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Pain From Your Internal Organs, Or, How Does Your Liver Say “Ouch”

April 23rd, 2010 · 10 Comments

I came across an interesting article recently about how we experience pain from organs such as the appendix, stomach, and pancreas.

When you injure your pinky finger, messages go to your brain which allows you to pinpoint where the injury is.  You’re able to know that it’s your pinky finger, and not, let’s say, your thumb.  You can also tell pretty clearly what type of injury it is – say, the difference between a burn and a prick.

In contrast, things with our internal organs – stomach, lungs, liver, pancreas – aren’t so clear.  Why is this?

1. The pain message from your internal organs get spread out

The pain message from an organ goes to many different places in the spinal cord, so the brain has a harder time decoding where it’s originally coming from.  The message gets diffuse.  Your brain can decifer in general where the pain is coming from, but not exactly.

2. Your brain receives messages from different places in your body to the same place in your brain.

Pain signals from your organs go to the same places in your brain as pain signals from other parts of your body.  For example, signals from your gallbladder and shoulder end up in the same place.  Or messages from your heart and your lungs can look the same to your brain.  So your brain isn’t sure who sent the original message.  Thus it can look like there’s illness in an area that’s actually healthy.

3. The messages from your organs are closely tied to your autonomic system

Pain signals from your organs also activate your autonomic system.  This then causes nausea, sweating and diarrhea.  You can then wonder why you’re having nausea, etc., without realizing that that’s a secondary symptom.  This can make diagnosis confusing.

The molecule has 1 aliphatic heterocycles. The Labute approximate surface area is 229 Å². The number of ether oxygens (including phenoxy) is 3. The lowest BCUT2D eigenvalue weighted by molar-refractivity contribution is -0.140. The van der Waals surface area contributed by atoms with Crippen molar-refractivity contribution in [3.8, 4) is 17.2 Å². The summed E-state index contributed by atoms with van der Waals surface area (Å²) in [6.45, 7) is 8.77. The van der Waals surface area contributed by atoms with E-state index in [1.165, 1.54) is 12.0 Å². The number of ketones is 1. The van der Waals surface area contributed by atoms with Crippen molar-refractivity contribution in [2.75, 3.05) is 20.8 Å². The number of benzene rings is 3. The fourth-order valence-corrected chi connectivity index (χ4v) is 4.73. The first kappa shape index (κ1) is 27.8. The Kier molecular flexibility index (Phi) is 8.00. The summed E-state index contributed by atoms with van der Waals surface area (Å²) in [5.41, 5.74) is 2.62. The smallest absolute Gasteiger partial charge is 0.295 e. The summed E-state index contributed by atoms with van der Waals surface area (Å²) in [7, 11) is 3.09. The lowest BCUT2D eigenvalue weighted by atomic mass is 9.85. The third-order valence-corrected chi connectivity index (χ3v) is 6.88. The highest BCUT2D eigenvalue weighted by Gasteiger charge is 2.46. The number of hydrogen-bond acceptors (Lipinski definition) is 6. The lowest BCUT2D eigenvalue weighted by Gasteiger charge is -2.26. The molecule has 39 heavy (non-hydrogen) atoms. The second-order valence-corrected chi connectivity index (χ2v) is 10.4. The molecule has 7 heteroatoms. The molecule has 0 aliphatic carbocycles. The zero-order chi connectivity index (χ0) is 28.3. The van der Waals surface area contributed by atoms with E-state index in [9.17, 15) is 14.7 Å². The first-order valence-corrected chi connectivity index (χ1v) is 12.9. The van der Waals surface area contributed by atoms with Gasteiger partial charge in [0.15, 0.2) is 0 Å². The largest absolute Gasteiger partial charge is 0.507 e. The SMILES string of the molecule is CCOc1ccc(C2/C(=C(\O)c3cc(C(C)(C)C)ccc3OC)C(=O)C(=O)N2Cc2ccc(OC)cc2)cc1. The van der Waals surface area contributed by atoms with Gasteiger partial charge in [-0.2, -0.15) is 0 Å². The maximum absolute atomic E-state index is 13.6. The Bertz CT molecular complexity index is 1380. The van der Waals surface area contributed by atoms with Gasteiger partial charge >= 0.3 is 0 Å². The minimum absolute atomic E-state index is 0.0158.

4. Chronic pain changes your brain

As in similar in some other pain conditions (CRPS or RSD, back pain), chronic pain can cause changes in your brain which then keep the pain signals going, even if the original injury heals.  There is now evidence that this happens in organ pain, as well.

Visceral (organ) pain is poorly understood, but work like this can help illuminate this area.  This can then lead to better diagnosis and treatment.

The original article is by DM Drewes from Denmark, and appears as an abstract, “Visceral pain: from the periphery to the brain,” in the Scandinavian Journal of Pain, 2009, Vol 1.

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10 responses so far ↓

  • toni // Apr 23, 2010 at 9:09 am

    this is a great message you have sent . having pain and being told the doctors cannot find the cause , what you have said makes sense,also my way of thinking has changed and lowness of mood goes with pain. Thank you Toni

  • toni // Apr 23, 2010 at 9:12 am

    this is a great message you have sent . having pain and being told the doctors cannot find the cause , it has helped me. Thank you Toni

  • Kendra // Apr 24, 2010 at 12:58 am